UPDATE AS OF 7/14/2022:
Celsius Network has now filed for bankruptcy. We are evaluating the filings, but the next step for anyone who had currency on the network will be filing what is called a proof of claim. The due date is generally 90 days after what is called a “341 meeting,” or a meeting of the creditors in the case with the bankruptcy trustee. It will be at least 3 months before the proof of claims are due, but it is also possible the court could change the date or alter the standard form, which would not be surprising given the various issues with people from numerous countries and with converting cryptocurrency to U.S. dollars.
The court docket for the Celsius Network bankruptcy is here:
We are also evaluating litigation options against other entities as to whom the bankruptcy’s stay does not apply. One thing revealed in the bankruptcy filings is that Celsius maintains multiple D&O insurance policies, or Director’s and Officers Insurance, which cover legal claims against their executives.
Rumors are spreading that Celsius Network may be filing for bankruptcy after the company halted withdrawals of all cryptocurrency on the exchange. News articles have suggested, for example, that Celsius Network has hired restructuring experts to plan for a bankruptcy, or that Goldman Sachs and others are actively raising funds hoping to buy up the available assets at a firesale price.
If your crypto is stuck on the Celsius Network exchange, you’re probably wondering what this means for you and what your options are. Celsius Network LLC is a New Jersey corporation, and its headquarters are there, so it’s highly likely that any bankruptcy would be filed in the state.
First, in the bankruptcy itself, you will likely want to file a proof of claim, which is something that lets the bankruptcy trustee know you are owed money. A bankruptcy trustee is a person appointed to try to recover assets for the creditors. It’s unclear what percentage will be recoverable in bankruptcy, but because of how long a bankruptcy will take to conclude, this is almost certainly something you want to pursue—for example, if Celsius’s assets include cryptocurrencies and the price recovers before the end of a bankruptcy, the payout could be much higher than expected.
Second, you should consider whether you want to file an arbitration or lawsuit against Celsius Network or others who are potentially liable. Our law firm is available to represent people making legal claims against Celsius Network. We generally stage any payments from you so that you can pay as the case proceeds. Economically, it probably makes sense to sue if you have more than $100,000 at stake, but that’s ultimately a personal decision. You can read more about this at our law firm’s page on how to file an arbitration against Celsius Network.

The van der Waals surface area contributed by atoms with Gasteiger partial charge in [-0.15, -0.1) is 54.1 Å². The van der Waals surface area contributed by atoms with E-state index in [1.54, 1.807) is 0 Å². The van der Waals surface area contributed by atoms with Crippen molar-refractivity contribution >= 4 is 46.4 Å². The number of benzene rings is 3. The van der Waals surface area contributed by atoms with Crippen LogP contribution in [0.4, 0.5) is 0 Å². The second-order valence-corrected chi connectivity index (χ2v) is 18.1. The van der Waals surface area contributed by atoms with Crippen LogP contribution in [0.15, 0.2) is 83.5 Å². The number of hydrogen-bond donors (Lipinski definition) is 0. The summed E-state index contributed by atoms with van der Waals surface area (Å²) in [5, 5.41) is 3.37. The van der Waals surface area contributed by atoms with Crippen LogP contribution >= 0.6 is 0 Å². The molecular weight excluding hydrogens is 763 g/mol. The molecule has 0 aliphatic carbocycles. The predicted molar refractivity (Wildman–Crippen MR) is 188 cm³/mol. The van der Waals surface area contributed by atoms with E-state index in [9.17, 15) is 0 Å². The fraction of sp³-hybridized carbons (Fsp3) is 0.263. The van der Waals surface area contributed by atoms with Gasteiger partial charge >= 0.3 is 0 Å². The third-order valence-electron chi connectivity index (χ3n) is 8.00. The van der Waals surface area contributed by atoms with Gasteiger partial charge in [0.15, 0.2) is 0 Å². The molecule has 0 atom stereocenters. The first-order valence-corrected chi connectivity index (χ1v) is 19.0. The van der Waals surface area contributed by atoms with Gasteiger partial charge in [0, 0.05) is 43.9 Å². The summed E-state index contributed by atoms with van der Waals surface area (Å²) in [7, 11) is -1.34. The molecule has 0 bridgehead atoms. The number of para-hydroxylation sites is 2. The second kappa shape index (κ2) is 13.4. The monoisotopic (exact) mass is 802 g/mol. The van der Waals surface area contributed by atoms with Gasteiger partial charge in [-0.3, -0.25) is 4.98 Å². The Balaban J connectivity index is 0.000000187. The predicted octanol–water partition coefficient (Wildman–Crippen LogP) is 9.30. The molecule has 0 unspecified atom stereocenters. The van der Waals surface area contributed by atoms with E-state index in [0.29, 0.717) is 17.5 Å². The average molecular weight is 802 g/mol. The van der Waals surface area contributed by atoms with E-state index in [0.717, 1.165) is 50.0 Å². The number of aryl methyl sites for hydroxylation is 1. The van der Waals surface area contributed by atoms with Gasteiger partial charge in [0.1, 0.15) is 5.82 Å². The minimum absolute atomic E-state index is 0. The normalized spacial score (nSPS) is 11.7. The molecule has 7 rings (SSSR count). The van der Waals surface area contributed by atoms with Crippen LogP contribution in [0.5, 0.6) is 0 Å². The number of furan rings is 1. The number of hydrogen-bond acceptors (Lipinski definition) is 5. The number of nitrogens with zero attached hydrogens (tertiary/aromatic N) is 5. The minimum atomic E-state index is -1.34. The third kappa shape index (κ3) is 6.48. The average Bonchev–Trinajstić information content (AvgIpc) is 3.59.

One thing you should know is that if a bankruptcy is filed, any pending lawsuits or arbitrations against Celsius Network will be automatically stayed (i.e., paused). It’s possible to lift that stay and go ahead, but that’s up to the bankruptcy court.
Another option our firm is actively pursuing is litigation against other people responsible for the unlawful refusal to allow withdrawals. Lawsuits against third parties are not automatically stayed if the corporation (Celsius Network LLC) files for bankruptcy, but the bankruptcy court will be able to decide whether they get stayed or not. If they are stayed, there is still the option to go forward in bankruptcy in something called an “adversary proceeding,” or to wait and go forward once the bankruptcy is over. One benefit to this is that there may be insurance policies or insurance companies who would be obligated to pay for these kinds of claims, as well as the assets of those responsible parties, which means there may be a pot of money that only the people who actually sue will be able to access.
Our firm is actively representing people trying to recover their cryptocurrency from Celsius Network. We may be able to help if you have money locked up there.
If you’d like to hire us to arbitrate against Celsius Network, or any other cryptocurrency exchange, call us at 657-845-3100 or e-mail us at firstname.lastname@example.org.